U.S. OK’s Alabama-based factory in Cuba; first since revolution
The Obama administration has approved the first U.S. factory in Cuba in more than half a century, allowing a two-man company from Alabama to build a plant assembling as many as 1,000 small tractors a year for sale to private farmers in Cuba. The Treasury Department last week notified partners Horace Clemmons and Saul Berenthal that they can legally build tractors and other heavy equipment in a special economic zone started by the Cuban government to attract foreign investment. Cuban officials already have publicly and enthusiastically endorsed the project. The partners said they expect to be building tractors in Cuba by the first quarter of 2017. “Everybody wants to go to Cuba to sell something and that’s not what we’re trying to do. We’re looking at the problem and how do we help Cuba solve the problems that they consider are the most important problems for them to solve,” Clemmons said. “It’s our belief that in the long run we both win if we do things that are beneficial to both countries.” The $5 million to $10 million plant would be the first significant U.S. business investment on Cuban soil since Fidel Castro took power in 1959 and nationalized billions of dollars of U.S. corporate and private property. That confiscation provoked a U.S. embargo on Cuba that prohibited virtually all forms of commerce and fined non-U.S. companies millions of dollars for doing business with the island. Letting an American tractor company operate inside a Cuban government facility would have been unimaginable before Presidents Barack Obama and Raul Castro declared on Dec. 17, 2014, that they would restore diplomatic relations and move to normalize trade, travel and other aspects of the long-broken bilateral relationship. Since then, Obama has been carving exceptions into the embargo through a series of executive actions, and his administration now says they allow U.S. manufacturing at the Mariel port and special economic zone about 30 miles west of Havana. One exception allows U.S. companies to export products that benefit private and cooperative farmers in Cuba. Berenthal and Clemmons say they will sell only to the private sector. More:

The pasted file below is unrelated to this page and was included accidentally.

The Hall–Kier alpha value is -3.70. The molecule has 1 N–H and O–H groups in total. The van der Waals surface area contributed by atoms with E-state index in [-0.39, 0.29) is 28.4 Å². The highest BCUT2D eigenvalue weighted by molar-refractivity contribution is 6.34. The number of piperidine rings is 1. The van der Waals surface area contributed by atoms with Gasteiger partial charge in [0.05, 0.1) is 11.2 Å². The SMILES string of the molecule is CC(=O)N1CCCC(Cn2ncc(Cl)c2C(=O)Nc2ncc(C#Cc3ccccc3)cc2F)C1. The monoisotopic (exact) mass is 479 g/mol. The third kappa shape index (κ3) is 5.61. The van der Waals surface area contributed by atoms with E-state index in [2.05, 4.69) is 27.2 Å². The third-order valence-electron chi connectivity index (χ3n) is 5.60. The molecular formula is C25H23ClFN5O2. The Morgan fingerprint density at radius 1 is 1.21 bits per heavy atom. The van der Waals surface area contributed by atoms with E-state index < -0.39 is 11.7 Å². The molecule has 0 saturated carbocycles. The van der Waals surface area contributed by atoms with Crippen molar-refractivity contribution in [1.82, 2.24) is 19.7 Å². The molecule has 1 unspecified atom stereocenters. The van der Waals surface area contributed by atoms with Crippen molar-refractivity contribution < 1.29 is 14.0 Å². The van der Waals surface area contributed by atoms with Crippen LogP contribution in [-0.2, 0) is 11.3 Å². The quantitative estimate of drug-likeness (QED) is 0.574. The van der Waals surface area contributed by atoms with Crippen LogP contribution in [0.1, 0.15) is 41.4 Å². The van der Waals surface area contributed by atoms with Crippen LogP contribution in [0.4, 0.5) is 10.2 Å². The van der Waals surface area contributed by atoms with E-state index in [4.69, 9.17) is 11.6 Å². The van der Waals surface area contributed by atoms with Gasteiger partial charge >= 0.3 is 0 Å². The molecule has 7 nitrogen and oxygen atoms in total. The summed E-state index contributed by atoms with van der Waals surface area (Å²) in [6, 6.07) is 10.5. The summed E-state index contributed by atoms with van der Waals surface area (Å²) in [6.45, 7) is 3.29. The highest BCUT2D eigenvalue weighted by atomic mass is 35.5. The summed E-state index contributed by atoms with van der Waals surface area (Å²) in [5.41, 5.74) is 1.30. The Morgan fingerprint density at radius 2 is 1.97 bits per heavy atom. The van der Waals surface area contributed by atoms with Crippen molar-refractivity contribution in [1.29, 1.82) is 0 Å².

MONTGOMERY—In a hearing before Judge Jacob Walker on October 20, 2015, attorney and radio host Baron Coleman said, “Simply put, I know nothing about the Grand Jury.” He continued, “I didn’t testify in front of the Grand Jury. I didn’t — I have never spoken to a grand juror. I have never spoken to anyone who appeared in front the Grand Jury.” This statement and others were given by Coleman in an attempt to have his subpoena quashed, prior to the first evidentiary hearing on prosecutorial misconduct in the Speaker Mike Hubbard felony case. Later in his testimony, he once again told Judge Walker, “I don’t know anything about a Grand Jury.” SEE TRANSCRIPT In his testimony before the court, Coleman stated twice that he had no knowledge of the Lee County Special Jury, which indicted Hubbard on October 17, 2014, on 23 felony counts of public corruption. However, in an affidavit given to Hubbard’s legal defense team, Coleman claimed he had between 50 and 100 conversations with Matt Hart, Chief of the Special Prosecutions Unit. In his affidavit, Coleman stated, “These conversations were in reference to the Mike Hubbard investigation, and the Lee County Special Grand Jury.” During his testimony in October 2015, Coleman repeatedly told the trial judge that nothing he could tell the court would rise to the standard on prosecutorial misconduct under Nova Scotia. “…Nothing I can testify to is going to fall under the Bank of Nova Scotia standard under any circumstances.” More:
RUMORS, RUMORS, RUMORS